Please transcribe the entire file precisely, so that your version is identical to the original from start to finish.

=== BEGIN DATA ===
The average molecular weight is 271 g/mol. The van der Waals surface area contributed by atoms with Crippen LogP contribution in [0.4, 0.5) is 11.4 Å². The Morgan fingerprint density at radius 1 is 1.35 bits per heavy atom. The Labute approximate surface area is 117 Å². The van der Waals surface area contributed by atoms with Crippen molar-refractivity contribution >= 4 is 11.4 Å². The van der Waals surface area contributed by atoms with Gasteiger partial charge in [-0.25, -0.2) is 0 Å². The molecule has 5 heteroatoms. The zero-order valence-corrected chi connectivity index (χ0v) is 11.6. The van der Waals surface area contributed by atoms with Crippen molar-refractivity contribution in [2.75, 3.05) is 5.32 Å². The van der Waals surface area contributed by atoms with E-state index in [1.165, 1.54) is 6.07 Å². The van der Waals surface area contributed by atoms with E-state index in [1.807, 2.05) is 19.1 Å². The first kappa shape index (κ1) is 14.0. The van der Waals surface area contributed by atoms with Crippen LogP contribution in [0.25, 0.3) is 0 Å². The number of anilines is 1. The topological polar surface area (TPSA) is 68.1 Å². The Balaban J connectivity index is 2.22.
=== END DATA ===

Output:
The average molecular weight is 271 g/mol. The van der Waals surface area contributed by atoms with Crippen LogP contribution in [0.4, 0.5) is 11.4 Å². The Morgan fingerprint density at radius 1 is 1.35 bits per heavy atom. The Labute approximate surface area is 117 Å². The van der Waals surface area contributed by atoms with Crippen molar-refractivity contribution >= 4 is 11.4 Å². The van der Waals surface area contributed by atoms with Gasteiger partial charge in [-0.25, -0.2) is 0 Å². The molecule has 5 heteroatoms. The zero-order valence-corrected chi connectivity index (χ0v) is 11.6. The van der Waals surface area contributed by atoms with Crippen molar-refractivity contribution in [2.75, 3.05) is 5.32 Å². The van der Waals surface area contributed by atoms with E-state index in [1.165, 1.54) is 6.07 Å². The van der Waals surface area contributed by atoms with E-state index in [1.807, 2.05) is 19.1 Å². The first kappa shape index (κ1) is 14.0. The van der Waals surface area contributed by atoms with Crippen LogP contribution in [0.25, 0.3) is 0 Å². The number of anilines is 1. The topological polar surface area (TPSA) is 68.1 Å². The Balaban J connectivity index is 2.22.